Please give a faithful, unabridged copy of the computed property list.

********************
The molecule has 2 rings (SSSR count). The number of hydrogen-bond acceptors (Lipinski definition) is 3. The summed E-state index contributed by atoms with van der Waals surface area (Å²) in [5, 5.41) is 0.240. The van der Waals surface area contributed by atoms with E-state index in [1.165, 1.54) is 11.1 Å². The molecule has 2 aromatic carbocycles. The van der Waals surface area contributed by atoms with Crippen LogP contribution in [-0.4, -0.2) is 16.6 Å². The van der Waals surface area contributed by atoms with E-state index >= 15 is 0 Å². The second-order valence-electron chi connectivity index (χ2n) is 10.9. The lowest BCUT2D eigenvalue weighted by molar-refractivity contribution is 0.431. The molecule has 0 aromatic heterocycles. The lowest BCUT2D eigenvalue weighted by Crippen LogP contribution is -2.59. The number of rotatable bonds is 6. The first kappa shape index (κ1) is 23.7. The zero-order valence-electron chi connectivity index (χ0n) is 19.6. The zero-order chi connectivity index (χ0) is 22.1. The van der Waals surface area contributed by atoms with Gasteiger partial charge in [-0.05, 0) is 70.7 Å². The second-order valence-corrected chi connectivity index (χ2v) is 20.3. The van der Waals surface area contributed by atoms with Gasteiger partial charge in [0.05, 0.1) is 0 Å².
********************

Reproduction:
The molecule has 2 rings (SSSR count). The number of hydrogen-bond acceptors (Lipinski definition) is 3. The summed E-state index contributed by atoms with van der Waals surface area (Å²) in [5, 5.41) is 0.240. The van der Waals surface area contributed by atoms with E-state index in [1.165, 1.54) is 11.1 Å². The molecule has 2 aromatic carbocycles. The van der Waals surface area contributed by atoms with Crippen LogP contribution in [-0.4, -0.2) is 16.6 Å². The van der Waals surface area contributed by atoms with E-state index >= 15 is 0 Å². The second-order valence-electron chi connectivity index (χ2n) is 10.9. The lowest BCUT2D eigenvalue weighted by molar-refractivity contribution is 0.431. The molecule has 0 aromatic heterocycles. The lowest BCUT2D eigenvalue weighted by Crippen LogP contribution is -2.59. The number of rotatable bonds is 6. The first kappa shape index (κ1) is 23.7. The zero-order valence-electron chi connectivity index (χ0n) is 19.6. The zero-order chi connectivity index (χ0) is 22.1. The van der Waals surface area contributed by atoms with Gasteiger partial charge in [-0.05, 0) is 70.7 Å². The second-order valence-corrected chi connectivity index (χ2v) is 20.3. The van der Waals surface area contributed by atoms with Gasteiger partial charge in [0.05, 0.1) is 0 Å².